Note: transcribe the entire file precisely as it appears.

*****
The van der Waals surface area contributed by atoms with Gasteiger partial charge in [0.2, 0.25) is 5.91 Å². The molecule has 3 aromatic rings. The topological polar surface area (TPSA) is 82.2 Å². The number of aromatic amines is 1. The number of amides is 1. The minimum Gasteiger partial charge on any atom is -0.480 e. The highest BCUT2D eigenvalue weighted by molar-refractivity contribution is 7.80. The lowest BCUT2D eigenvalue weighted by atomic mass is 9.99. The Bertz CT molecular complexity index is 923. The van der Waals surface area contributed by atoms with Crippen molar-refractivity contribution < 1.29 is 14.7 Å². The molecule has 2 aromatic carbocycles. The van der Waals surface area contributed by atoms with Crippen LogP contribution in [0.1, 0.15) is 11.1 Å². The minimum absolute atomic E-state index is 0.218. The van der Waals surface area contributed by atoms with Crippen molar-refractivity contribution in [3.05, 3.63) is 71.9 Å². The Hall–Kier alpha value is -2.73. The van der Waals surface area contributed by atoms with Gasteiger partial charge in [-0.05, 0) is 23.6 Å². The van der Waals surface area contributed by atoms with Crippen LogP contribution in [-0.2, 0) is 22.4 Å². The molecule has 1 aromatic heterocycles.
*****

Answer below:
The van der Waals surface area contributed by atoms with Gasteiger partial charge in [0.2, 0.25) is 5.91 Å². The molecule has 3 aromatic rings. The topological polar surface area (TPSA) is 82.2 Å². The number of aromatic amines is 1. The number of amides is 1. The minimum Gasteiger partial charge on any atom is -0.480 e. The highest BCUT2D eigenvalue weighted by molar-refractivity contribution is 7.80. The lowest BCUT2D eigenvalue weighted by atomic mass is 9.99. The Bertz CT molecular complexity index is 923. The van der Waals surface area contributed by atoms with Crippen molar-refractivity contribution < 1.29 is 14.7 Å². The molecule has 2 aromatic carbocycles. The van der Waals surface area contributed by atoms with Crippen LogP contribution in [0.1, 0.15) is 11.1 Å². The minimum absolute atomic E-state index is 0.218. The van der Waals surface area contributed by atoms with Crippen molar-refractivity contribution in [3.05, 3.63) is 71.9 Å². The Hall–Kier alpha value is -2.73. The van der Waals surface area contributed by atoms with Gasteiger partial charge in [-0.05, 0) is 23.6 Å². The van der Waals surface area contributed by atoms with Crippen LogP contribution in [-0.2, 0) is 22.4 Å². The molecule has 1 aromatic heterocycles.